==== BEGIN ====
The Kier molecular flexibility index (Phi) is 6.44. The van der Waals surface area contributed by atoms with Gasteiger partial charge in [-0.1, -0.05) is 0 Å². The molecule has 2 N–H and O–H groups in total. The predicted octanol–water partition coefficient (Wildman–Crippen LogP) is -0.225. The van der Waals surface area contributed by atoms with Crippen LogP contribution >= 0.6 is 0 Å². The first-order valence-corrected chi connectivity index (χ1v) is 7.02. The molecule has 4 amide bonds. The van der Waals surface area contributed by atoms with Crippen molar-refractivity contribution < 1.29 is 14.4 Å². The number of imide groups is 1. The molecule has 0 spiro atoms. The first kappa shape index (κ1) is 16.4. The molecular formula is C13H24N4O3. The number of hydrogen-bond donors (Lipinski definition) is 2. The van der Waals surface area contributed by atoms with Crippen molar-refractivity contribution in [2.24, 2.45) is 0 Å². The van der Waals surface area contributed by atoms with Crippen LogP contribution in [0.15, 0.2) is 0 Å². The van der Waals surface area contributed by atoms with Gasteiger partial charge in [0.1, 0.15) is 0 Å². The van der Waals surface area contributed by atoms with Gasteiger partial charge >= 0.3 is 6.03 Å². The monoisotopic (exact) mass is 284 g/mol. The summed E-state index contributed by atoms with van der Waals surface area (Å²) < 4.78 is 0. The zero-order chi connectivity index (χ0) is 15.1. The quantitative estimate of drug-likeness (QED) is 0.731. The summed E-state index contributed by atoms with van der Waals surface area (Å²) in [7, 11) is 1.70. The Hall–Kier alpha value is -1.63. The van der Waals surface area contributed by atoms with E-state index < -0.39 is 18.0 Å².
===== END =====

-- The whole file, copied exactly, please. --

The Kier molecular flexibility index (Phi) is 6.44. The van der Waals surface area contributed by atoms with Gasteiger partial charge in [-0.1, -0.05) is 0 Å². The molecule has 2 N–H and O–H groups in total. The predicted octanol–water partition coefficient (Wildman–Crippen LogP) is -0.225. The van der Waals surface area contributed by atoms with Crippen LogP contribution >= 0.6 is 0 Å². The first-order valence-corrected chi connectivity index (χ1v) is 7.02. The molecule has 4 amide bonds. The van der Waals surface area contributed by atoms with Crippen molar-refractivity contribution < 1.29 is 14.4 Å². The number of imide groups is 1. The molecule has 0 spiro atoms. The first kappa shape index (κ1) is 16.4. The molecular formula is C13H24N4O3. The number of hydrogen-bond donors (Lipinski definition) is 2. The van der Waals surface area contributed by atoms with Crippen molar-refractivity contribution in [2.24, 2.45) is 0 Å². The van der Waals surface area contributed by atoms with Crippen LogP contribution in [0.15, 0.2) is 0 Å². The van der Waals surface area contributed by atoms with Gasteiger partial charge in [0.1, 0.15) is 0 Å². The van der Waals surface area contributed by atoms with Gasteiger partial charge >= 0.3 is 6.03 Å². The monoisotopic (exact) mass is 284 g/mol. The summed E-state index contributed by atoms with van der Waals surface area (Å²) < 4.78 is 0. The zero-order chi connectivity index (χ0) is 15.1. The quantitative estimate of drug-likeness (QED) is 0.731. The summed E-state index contributed by atoms with van der Waals surface area (Å²) in [7, 11) is 1.70. The Hall–Kier alpha value is -1.63. The van der Waals surface area contributed by atoms with E-state index < -0.39 is 18.0 Å².